R3, a distributed ledger company, is developing advanced, secure digital ledger systems for financial markets. It leads a consortium of some of the world's biggest financial institutions. It started in September 2015 with nine members, including Barclays, Credit Suisse and JPMorgan but was soon joined by others. At its peak, it had 73 members, including Goldman Sachs, Morgan Stanley, HSBC, Deutsche Bank, Banco Santander and Bank of America. Goldman Sachs, Morgan Stanley and Santander pulled out in November 2016, but others are joining.
Financial services is an obvious area for blockchain applications. Buying and selling any financial asset be it shares, bonds or derivatives can be complicated, costly and time-consuming. The time taken to settle and clear trades can be anything up to three days. Records of who owns what are kept centrally. Decentralised exchanges could change all that. Instead of going via intermediaries such as brokers and clearing houses, securities could be traded directly between buyers and sellers, with the transaction recorded on the blockchain. According to Jackie Range in the Financial Times, the Australian Securities Exchange is to upgrade its systems using blockchain (in partnership with the fintech company Digital Assets Holdings). The UK startup Setl is also working on a blockchain-based securities settlement system with the Australian financial administrator Computershare, says Range. It has also worked with the auditor Deloitte and Metro Bank on trialling a contactless payment card that enables retail payments to be processed and settled almost immediately, says Jemima Kelly on Reuters.
Another area ripe for disruption is foreign-currency exchange. Transferring money abroad via a bank is time-consuming and expensive. Peer-to-peer services are cheaper, but even they tend to use middlemen. BTL, a Toronto-listed blockchain firm with offices in London, has developed a blockchain-based method of transferring money directly between two parties. It is now working with Visa. Using BTL's Interbit settlement platform, Visa hopes to cut costs, time and credit risk by using blockchain and smart contracts to "automate many of the regulation and compliance requirements of domestic and international transfers".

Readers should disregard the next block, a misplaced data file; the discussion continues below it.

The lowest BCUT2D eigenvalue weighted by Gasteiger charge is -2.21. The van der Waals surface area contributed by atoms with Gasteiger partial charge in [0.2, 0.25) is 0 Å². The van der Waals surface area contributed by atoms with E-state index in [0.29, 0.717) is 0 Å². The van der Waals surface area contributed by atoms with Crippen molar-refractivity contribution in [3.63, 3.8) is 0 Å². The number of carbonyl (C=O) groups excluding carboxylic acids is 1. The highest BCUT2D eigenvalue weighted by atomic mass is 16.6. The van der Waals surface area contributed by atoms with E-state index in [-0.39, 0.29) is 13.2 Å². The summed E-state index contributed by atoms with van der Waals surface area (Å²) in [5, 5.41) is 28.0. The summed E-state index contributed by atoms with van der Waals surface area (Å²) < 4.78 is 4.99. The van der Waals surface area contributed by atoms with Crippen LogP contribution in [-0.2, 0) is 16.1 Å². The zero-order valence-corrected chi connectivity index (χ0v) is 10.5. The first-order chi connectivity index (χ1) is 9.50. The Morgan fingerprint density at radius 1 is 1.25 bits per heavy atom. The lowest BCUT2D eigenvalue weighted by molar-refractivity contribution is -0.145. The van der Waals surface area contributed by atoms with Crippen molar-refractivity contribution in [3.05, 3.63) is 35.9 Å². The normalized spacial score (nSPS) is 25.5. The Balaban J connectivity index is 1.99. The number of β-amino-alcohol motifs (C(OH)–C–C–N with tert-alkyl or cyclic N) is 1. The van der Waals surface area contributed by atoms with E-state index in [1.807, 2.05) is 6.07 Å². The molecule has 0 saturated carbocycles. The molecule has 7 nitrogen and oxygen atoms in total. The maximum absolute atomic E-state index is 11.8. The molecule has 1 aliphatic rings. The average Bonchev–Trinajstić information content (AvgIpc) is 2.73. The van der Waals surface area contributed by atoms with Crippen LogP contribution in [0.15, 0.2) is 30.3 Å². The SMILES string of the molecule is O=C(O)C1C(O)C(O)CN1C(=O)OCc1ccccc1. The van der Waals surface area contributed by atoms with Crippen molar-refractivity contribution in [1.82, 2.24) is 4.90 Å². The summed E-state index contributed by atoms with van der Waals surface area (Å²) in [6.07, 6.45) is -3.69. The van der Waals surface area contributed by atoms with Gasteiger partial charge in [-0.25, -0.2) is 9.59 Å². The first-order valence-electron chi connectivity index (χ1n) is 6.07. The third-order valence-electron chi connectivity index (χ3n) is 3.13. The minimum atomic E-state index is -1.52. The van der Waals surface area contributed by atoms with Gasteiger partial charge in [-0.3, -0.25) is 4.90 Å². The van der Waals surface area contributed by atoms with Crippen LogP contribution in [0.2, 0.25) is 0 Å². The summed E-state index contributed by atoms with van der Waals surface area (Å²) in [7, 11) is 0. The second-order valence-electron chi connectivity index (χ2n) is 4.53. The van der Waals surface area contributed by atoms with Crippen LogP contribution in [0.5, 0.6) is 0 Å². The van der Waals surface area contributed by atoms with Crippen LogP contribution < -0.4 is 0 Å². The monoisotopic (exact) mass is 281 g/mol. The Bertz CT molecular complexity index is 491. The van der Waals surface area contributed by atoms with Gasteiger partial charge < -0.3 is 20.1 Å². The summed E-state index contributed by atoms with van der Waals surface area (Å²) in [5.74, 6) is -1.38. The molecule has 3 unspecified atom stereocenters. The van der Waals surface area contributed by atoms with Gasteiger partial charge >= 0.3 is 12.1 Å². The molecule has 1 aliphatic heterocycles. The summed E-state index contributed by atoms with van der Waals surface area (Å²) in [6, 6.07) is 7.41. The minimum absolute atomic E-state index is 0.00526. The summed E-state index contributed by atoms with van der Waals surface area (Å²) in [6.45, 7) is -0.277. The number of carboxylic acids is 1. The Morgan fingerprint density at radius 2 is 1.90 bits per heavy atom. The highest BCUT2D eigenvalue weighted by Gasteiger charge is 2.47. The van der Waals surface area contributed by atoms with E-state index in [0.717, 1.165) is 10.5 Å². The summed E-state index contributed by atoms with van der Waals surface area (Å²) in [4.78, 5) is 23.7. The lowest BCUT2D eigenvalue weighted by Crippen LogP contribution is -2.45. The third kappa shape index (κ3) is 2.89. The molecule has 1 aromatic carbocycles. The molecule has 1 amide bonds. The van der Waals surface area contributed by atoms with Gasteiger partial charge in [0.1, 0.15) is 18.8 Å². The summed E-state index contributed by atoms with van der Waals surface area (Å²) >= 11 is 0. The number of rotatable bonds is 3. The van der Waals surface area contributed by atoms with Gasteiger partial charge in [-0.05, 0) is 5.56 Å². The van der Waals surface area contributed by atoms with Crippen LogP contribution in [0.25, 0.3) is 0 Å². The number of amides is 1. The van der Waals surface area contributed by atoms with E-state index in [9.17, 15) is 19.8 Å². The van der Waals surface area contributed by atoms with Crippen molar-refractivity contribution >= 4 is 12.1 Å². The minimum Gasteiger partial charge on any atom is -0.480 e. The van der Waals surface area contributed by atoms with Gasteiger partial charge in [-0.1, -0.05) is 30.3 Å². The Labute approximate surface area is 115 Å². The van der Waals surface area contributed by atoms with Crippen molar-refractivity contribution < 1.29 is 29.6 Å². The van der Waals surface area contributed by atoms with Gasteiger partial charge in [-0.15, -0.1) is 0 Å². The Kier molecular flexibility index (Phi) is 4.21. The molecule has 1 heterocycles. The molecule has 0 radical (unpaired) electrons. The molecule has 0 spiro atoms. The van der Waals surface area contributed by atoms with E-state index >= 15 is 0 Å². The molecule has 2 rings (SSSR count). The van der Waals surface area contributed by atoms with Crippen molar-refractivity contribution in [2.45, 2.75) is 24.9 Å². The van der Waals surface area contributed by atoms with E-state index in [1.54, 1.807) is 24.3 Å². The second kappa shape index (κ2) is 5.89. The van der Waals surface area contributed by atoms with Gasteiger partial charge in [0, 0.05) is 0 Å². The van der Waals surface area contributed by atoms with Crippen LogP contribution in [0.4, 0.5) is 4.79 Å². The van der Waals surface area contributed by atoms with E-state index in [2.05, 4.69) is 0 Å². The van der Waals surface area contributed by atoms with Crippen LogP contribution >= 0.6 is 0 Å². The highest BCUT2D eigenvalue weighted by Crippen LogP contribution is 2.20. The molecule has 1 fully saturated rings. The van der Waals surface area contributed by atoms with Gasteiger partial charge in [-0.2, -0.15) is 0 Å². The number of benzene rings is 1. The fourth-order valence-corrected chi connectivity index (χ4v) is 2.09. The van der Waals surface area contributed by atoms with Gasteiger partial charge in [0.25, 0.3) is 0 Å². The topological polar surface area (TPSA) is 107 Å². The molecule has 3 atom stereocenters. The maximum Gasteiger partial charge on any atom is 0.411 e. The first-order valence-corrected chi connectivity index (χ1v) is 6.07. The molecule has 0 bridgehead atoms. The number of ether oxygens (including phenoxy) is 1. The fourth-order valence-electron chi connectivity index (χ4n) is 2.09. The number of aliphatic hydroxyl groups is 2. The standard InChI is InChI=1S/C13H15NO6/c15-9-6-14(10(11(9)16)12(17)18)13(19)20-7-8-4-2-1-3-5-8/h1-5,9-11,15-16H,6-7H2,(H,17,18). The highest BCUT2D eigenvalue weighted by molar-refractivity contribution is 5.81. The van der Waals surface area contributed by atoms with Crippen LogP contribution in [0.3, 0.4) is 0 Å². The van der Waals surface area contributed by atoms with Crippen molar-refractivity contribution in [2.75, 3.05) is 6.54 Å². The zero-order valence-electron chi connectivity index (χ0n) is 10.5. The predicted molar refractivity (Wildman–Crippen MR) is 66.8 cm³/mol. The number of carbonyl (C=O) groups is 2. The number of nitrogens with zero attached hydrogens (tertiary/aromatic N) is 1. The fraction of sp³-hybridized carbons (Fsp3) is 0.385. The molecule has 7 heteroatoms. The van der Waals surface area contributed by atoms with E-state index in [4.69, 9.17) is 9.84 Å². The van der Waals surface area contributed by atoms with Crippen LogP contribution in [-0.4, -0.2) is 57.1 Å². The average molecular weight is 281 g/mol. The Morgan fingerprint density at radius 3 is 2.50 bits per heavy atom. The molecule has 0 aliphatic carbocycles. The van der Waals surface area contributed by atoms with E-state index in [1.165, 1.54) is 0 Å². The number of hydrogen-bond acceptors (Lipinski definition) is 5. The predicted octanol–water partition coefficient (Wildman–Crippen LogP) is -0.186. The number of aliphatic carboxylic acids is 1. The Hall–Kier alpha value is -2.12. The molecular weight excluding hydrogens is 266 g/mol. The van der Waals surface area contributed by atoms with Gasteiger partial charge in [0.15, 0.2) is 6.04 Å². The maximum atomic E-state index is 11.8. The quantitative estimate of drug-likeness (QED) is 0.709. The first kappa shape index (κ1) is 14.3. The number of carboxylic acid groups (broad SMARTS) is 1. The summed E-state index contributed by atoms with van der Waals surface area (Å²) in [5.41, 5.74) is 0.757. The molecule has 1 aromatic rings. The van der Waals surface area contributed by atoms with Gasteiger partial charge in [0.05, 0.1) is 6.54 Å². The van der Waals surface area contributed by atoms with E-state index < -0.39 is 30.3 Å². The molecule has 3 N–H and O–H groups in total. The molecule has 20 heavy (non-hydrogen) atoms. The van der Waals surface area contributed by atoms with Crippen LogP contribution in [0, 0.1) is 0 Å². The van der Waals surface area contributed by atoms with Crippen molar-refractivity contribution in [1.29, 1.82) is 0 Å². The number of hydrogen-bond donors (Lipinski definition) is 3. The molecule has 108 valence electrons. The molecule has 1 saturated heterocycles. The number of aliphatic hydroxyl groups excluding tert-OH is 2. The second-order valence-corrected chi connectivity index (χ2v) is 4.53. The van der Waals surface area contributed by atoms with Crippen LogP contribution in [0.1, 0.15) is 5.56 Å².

Keeping supply chains secure
Supermarkets, pig farmers and cotton traders are turning to blockchain "to root out fraud", says the FT. In a world where horse meat can be sold as prime beef, knowing where the goods on the supermarket shelves come from, and where they've stopped along the way, matters. The container shipping giant Maersk is experimenting with using blockchain to trace the goods it ships around the world, in partnership with IBM, report Nathaniel Popper and Steve Lohr in The New York Times. Maersk's goal is to replace a mountain of paperwork. As Popper and Lohr point out, "a single container could require stamps and approvals from as many as 30 people, including customs, tax officials and health authorities". That is a recipe for delay and for fraud. "The cost of moving and keeping track of all this paperwork often equals the cost of physically moving the container around the world." Using blockchain means that everyone involved with a container can see it being signed off at each stage of the journey. If it's tampered with, or disputes arise, "everyone could go back to the record and be confident... no one had altered it in the meantime."
Governments, with their vast amounts of records that need to be kept secure, are getting in on the action too. Land registries, tax records, medical records and benefit records could all conceivably be kept more cheaply, efficiently and securely by using a blockchain. The republic of Georgia is piloting a blockchain-based land registry, with the blockchain technology company Bitfury, while the government of Honduras is also looking at blockchain to register land titles in association with Texas-based Factom.
And then there's blockchain's original purpose – currency. If a central bank created its own digital currency (and they are most certainly looking into it, even if only on a theoretical level so far) it would have more control over how money is used. It could direct economic activity into specific areas by manipulating interest rates or even charging negative transaction fees on activity it wanted to promote. It would also know exactly how much money was in circulation and exactly how it was being used. That sounds a little creepy and it's one reason we'll keep hanging onto some gold despite bitcoin's landmark. But expect to hear a lot more about blockchain.
Ben studied modern languages at London University's Queen Mary College. After dabbling unhappily in local government finance for a while, he went to work for The Scotsman newspaper in Edinburgh. The launch of the paper's website, scotsman.com, in the early years of the dotcom craze, saw Ben move online to manage the Business and Motors channels before becoming deputy editor with responsibility for all aspects of online production for The Scotsman, Scotland on Sunday and the Edinburgh Evening News websites, along with the papers' Edinburgh Festivals website.
Ben joined MoneyWeek as website editor in 2008, just as the Great Financial Crisis was brewing. He has written extensively for the website and magazine, with a particular emphasis on alternative finance and fintech, including blockchain and bitcoin. As an early adopter of bitcoin, Ben bought when the price was under $200, but went on to spend it all on foolish fripperies.